Front Page Titles (by Subject) TO THE PRESIDENT OF CONGRESS. - The Writings of George Washington, vol. III (1775-1776)
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TO THE PRESIDENT OF CONGRESS. - George Washington, The Writings of George Washington, vol. III (1775-1776) 
The Writings of George Washington, collected and edited by Worthington Chauncey Ford (New York and London: G. P. Putnam’s Sons, 1889). Vol. III (1775-1776).
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TO THE PRESIDENT OF CONGRESS.
Cambridge, 18 February, 1776.
The late freezing weather having formed some pretty strong ice from Dorchester Point to Boston Neck, and from Roxbury to the Common, thereby affording a more expanded and consequently a less dangerous approach to the town, I could not help thinking, notwithstanding the militia were not all come in, and we had little or no powder to begin our operation by a regular cannonade and bombardment, that a bold and resolute assault upon the troops in Boston, with such men as we had (for it could not take many men to guard our own lines, at a time when the enemy were attacked in all quarters), might be crowned with success; and therefore, seeing no certain prospect of a supply of powder on the one hand, and a certain dissolution of the ice on the other, I called the general officers together for their opinion, (agreeably to the resolve of Congress, of the 22d of December.)
The result will appear in the enclosed council of war1 ; and, being almost unanimous, I must suppose it to be right; although, from a thorough conviction of the necessity of attempting something against the ministerial troops before a reinforcement should arrive, and while we were favored with the ice, I was not only ready, but willing, and desirous of making the assault, under a firm hope, if the men would have stood by me, of a favorable issue, notwithstanding the enemy’s advantage of ground, artillery, &c.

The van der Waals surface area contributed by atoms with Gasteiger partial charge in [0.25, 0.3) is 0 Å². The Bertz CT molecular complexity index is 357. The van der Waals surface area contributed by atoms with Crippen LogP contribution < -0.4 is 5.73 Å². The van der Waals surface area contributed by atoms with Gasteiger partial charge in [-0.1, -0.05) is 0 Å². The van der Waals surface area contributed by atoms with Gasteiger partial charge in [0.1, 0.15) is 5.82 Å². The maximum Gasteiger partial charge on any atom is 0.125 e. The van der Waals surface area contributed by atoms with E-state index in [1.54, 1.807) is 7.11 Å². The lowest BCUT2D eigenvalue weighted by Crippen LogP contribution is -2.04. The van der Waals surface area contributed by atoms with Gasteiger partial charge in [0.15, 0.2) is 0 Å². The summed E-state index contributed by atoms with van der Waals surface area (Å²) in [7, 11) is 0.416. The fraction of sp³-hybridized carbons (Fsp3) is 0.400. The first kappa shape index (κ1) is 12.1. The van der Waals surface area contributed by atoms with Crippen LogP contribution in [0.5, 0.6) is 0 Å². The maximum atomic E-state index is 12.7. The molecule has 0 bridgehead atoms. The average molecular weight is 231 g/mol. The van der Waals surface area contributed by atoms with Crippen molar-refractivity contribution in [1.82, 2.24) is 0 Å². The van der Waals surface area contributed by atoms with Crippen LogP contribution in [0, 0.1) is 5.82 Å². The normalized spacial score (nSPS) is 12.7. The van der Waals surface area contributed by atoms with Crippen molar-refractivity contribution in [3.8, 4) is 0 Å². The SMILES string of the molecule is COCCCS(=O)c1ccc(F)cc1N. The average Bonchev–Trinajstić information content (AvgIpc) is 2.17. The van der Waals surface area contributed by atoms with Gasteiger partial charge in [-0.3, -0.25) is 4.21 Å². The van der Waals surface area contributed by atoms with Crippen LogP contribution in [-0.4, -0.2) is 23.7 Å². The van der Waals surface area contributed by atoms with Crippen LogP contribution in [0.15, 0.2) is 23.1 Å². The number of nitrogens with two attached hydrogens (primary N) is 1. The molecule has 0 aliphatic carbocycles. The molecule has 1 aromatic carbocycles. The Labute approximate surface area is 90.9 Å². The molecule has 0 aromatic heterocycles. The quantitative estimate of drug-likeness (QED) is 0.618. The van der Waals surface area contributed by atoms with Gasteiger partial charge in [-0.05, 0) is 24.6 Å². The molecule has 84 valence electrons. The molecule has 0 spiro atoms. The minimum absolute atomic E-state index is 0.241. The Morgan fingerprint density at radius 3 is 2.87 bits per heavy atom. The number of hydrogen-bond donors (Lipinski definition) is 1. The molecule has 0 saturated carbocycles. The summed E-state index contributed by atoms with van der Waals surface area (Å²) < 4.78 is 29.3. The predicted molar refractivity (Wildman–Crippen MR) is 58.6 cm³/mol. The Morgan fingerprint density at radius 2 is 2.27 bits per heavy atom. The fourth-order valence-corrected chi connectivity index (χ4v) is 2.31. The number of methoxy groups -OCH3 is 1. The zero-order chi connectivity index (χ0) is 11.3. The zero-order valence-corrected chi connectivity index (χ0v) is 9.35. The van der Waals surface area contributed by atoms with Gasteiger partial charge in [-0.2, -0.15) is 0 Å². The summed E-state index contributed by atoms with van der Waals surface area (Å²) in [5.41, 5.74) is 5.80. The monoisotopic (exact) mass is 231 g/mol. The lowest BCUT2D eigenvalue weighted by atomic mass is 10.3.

Perhaps the irksomeness of my situation may have given different ideas to me, from those which influenced the gentlemen whom I consulted, and might have inclined me to put more to the hazard, than was consistent with prudence. If it had, I am not sensible of it, as I endeavored to give it all the consideration, that a matter of such importance required. True it is, and I cannot help acknowledging it, that I have many disagreeable sensations on account of my situation; for, to have the eyes of the whole continent fixed with anxious expectation of hearing of some great event, and to be restrained in every military operation, for want of the necessary means of carrying it on, is not very pleasing, especially as the means, used to conceal my weakness from the enemy, conceals it also from our friends, and adds to their wonder.